Riemann surfaces, lecture 12 M. Verbitsky Hyperelliptic curves and desingularization DEFINITION: Let P ( t, y ) = y 2 + F ( t ) = 0 be a hyperelliptic equation. Homogeneous hyperelliptic equation is P ( x, y, z ) = y 2 z n − 2 + z n F ( x/z ) = 0, where n = deg F . REMARK: The set of solutions of P ( x, y, z ) = 0 is singular, but an algebraic variety of dimension 1 has a natural desingularization, called normalization . The involution τ is extended to the desingularization S , giving S/τ = C P 1 because C P 1 is the only smooth holomorpic compactification of C as we have seen already. 8

Riemann surfaces, lecture 12 M. Verbitsky Hyperbolic polyhedral manifolds DEFINITION: A polyhedral manifold of dimension 2 is a piecewise smooth manifold obtained by gluing polygons along edges. DEFINITION: Let { P i } be a set of polygons on the same hyperbolic plane, and M be a polyhedral manifold obtained by gluing these polygons. Assume that all edges which are glued have the same length, and we glue the edges of the same length. Then M is called a hyperbolic polyhedral manifold . We consider M as a metric space, with the path metric induced from P i . CLAIM: Let M be a hyperbolic polyhedral manifold. Then for each point x ∈ M which is not a vertex, x has a neighbourhood which is isometric to an open set of a hyperbolic plane. Proof: For interior points of M this is clear. When x belongs to an edge, it is obtained by gluing two polygons along isometric edges, hence the neigh- bourhood is locally isometric to the union of the same polygons in H 2 aligned along the edge. 9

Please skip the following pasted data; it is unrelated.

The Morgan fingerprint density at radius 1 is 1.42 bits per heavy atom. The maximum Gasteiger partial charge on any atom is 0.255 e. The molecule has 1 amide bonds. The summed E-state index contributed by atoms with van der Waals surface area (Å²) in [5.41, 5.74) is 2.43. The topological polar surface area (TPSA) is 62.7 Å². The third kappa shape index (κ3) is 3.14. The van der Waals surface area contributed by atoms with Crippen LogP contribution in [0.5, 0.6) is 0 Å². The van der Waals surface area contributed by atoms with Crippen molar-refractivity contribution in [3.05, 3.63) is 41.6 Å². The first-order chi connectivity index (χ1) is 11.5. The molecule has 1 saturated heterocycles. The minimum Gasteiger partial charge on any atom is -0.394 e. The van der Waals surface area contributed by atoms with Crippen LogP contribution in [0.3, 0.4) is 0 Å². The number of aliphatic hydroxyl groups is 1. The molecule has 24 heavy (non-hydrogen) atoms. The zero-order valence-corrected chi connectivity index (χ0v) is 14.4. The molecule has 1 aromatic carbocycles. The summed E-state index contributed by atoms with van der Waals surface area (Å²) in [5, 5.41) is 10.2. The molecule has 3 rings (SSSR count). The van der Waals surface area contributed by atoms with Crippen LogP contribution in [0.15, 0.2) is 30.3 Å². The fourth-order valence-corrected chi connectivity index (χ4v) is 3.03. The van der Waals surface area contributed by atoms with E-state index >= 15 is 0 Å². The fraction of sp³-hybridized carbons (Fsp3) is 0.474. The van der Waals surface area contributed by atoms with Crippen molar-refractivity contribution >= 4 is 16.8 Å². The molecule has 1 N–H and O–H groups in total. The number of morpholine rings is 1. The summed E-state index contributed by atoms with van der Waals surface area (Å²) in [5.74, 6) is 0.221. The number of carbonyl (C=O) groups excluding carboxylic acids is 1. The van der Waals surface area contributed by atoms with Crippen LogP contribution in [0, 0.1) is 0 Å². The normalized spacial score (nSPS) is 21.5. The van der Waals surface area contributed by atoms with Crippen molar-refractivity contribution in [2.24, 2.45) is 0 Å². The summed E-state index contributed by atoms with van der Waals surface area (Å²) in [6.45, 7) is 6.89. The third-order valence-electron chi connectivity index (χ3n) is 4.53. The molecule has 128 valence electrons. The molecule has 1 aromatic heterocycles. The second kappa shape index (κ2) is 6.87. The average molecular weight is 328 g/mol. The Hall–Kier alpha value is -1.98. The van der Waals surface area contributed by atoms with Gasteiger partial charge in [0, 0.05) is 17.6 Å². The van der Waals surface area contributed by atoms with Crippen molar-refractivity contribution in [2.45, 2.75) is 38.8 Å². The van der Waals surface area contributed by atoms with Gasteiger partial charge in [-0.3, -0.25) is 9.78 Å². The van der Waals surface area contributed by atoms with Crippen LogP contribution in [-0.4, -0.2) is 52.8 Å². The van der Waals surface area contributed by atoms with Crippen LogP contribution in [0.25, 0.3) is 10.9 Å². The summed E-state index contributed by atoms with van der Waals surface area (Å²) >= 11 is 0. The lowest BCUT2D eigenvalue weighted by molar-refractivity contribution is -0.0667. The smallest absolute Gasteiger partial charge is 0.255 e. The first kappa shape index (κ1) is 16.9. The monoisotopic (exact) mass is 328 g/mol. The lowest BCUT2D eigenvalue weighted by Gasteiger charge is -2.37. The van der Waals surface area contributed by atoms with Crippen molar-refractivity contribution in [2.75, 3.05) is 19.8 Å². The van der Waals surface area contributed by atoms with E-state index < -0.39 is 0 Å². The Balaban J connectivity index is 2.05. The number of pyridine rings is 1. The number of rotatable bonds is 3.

Riemann surfaces, lecture 12 M. Verbitsky Hyperbolic polyhedral manifolds: interior angles of vertices DEFINITION: Let v ∈ M be a vertex in a hyperbolic polyhedral manifold. Interior angle of v in M is sum of the adjacent angles of all polygons adjacent to v . EXAMPLE 1: Let M − → ∆ be a ramified n -tuple cover of the Policate disk, given by solutions of y n = x . We can lift split ∆ to polygons and lift the hyperbolic metric to M , obtaining M as a union of n times as many polygons glued along the same edges. Then the interior angle of the ramification point is 2 πn . EXAMPLE 2: Let ∆ − → M be a ramified n -tuple cover, obtained as a quotient M = ∆ /G , where G = Z /n Z . Split ∆ onto fundamental domains of G , shaped like angles adjacent to 0. Then the quotient ∆ /G gives an angle with its opposite sides glued. It is a hyperbolic polyhedral manifold with interior angle 2 π n at its ramification point. EXAMPLE 3: Let D be a diameter bisecting a disk ∆, and passing through the origin 0 and P ⊂ ∆ one of the halves. The (unique) edge of P is split onto two half-geodesics E + and E − by the origin. Gluing E + and E − , we obtain a hyperbolic polyhedral manifold with a single vertex and the interior angle π . 10